To Hold Infinity Hardcover – Sep 5 2006
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From Publishers Weekly
First published to acclaim in the U.K. in 1998, Meaney's debut novel brings a bright lights/big city sensibility to the normally streetwise milieu of advanced neuro-tech. Like an SF Jay McInerney, Meaney (Paradox) portrays the vast social chasm on planet Fulgar from the viewpoint of Tetsuo Sunadomari, a gate-crasher to the perpetual party of its tech toy–ridden upper class. Picking the wrong data pocket sends Tetsuo into exile in the hypozone, the planet's unterraformed area and home of the Shadow People underclass. Yoshiko, his mother, investigates her son's disappearance with the help of Fulgari glitterati like Vin and Lori Maximilian. Mixing her biology background and martial arts training with Fulgari tech, Yoshiko becomes bait to trap the cyber serial killer responsible for Tetsuo's fugitive status. Meaney offers haiku poetry and Eastern philosophy as Yoshiko's counter to the materially wealthy but spiritually poor Fulgari elite. Unfortunately, the number of plot coincidences suggests he was seeking an old Greek/Roman device instead, the deus ex machina. (Sept.)
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About the Author
John Meaney is the author of four novels——To Hold Infinity, Paradox, Context, and Resolution, the latter three titles comprising his critically-acclaimed Nulapeiron Sequence. He also has numerous short-fiction publication credits. His novelette "Sharp Tang" was short-listed for the British Science Fiction Association Award in 1995. His novella "The Whisper of Disks" was included in the 2003 edition of The Year’s Best Science Fiction: Twentieth Annual Collection, edited by Gardner Dozois. His novella "The Swastika Bomb" was reprinted in The Best Short Science Fiction Novels of the Year (2004), edited by Jonathan Strahan. His story "Diva’s Bones" was reprinted in The Year’s Best Fantasy 5, edited by David G. Hartwell and Kathryn Cramer. Meaney has a degree in physics and computer science, and holds a black belt in Shotokan Karate. He lives in England. Visit his website at www.johnmeaney.com.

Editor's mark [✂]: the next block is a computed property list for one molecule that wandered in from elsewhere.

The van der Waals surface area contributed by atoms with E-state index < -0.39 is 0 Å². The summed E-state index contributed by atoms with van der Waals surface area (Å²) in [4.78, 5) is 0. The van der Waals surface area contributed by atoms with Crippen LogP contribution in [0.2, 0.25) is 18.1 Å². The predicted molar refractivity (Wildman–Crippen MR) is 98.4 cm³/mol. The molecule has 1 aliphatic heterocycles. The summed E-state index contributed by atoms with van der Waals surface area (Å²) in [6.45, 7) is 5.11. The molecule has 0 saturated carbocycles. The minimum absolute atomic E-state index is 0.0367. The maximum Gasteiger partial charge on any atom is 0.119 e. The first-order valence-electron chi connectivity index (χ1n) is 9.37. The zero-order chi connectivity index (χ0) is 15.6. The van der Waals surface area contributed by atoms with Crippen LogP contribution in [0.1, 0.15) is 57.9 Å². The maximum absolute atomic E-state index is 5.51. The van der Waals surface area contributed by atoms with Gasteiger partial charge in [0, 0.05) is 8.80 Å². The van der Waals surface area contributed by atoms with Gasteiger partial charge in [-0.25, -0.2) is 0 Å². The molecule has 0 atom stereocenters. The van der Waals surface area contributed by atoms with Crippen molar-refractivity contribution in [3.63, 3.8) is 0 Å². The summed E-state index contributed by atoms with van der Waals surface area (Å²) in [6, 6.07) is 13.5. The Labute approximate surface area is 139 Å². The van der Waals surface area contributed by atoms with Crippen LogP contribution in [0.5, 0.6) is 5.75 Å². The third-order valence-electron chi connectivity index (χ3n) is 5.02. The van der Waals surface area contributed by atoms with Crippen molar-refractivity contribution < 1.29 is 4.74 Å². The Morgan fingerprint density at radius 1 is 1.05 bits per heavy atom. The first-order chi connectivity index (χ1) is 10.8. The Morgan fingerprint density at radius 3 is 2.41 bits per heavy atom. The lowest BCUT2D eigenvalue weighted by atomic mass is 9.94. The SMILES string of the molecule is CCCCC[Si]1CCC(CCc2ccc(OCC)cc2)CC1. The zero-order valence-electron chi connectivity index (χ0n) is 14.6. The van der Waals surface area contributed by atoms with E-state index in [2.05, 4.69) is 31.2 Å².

Most Helpful Customer Reviews on Amazon.com (beta)
All that said, while I found To Hold Infinity interesting -- certainly worth reading -- I thought it more a promising first novel than a book worthy of being shortlisted for the best novel of the year -- any year. There are plenty of neat ideas, and some pretty nice action, and a mostly engaging set of characters. But in addition the plot is a bit too driven by coincidence and convenience. Characters figure things out in unrealistic ways. The love stories are almost perfunctory. The nasty villain is an interesting creation, but his comeuppance is terribly underplayed, quite unsatisfying. There is some fairly pointless technobabble. And the book is a great deal too long.
The story concerns a colony world, Fulgar, partly terraformed, on which a very high tech society has developed. The key to the society is an elite group called Luculenti, people who have been technologically enhanced by the addition of plexcores, artificial brains, in a sense. There seems to be some social stratification as a result -- an interesting aspect of this society that is unfortunately underexplored. One of the leading Luculenti is Rafael Garcia de la Vega, but he is a psychopath, who has exploited some new technology to become a sort of mind vampire, capable of sucking the memories and personality of other Luculenti into his own illegally expanded set of plexcores. He concentrates on beautiful and talented women.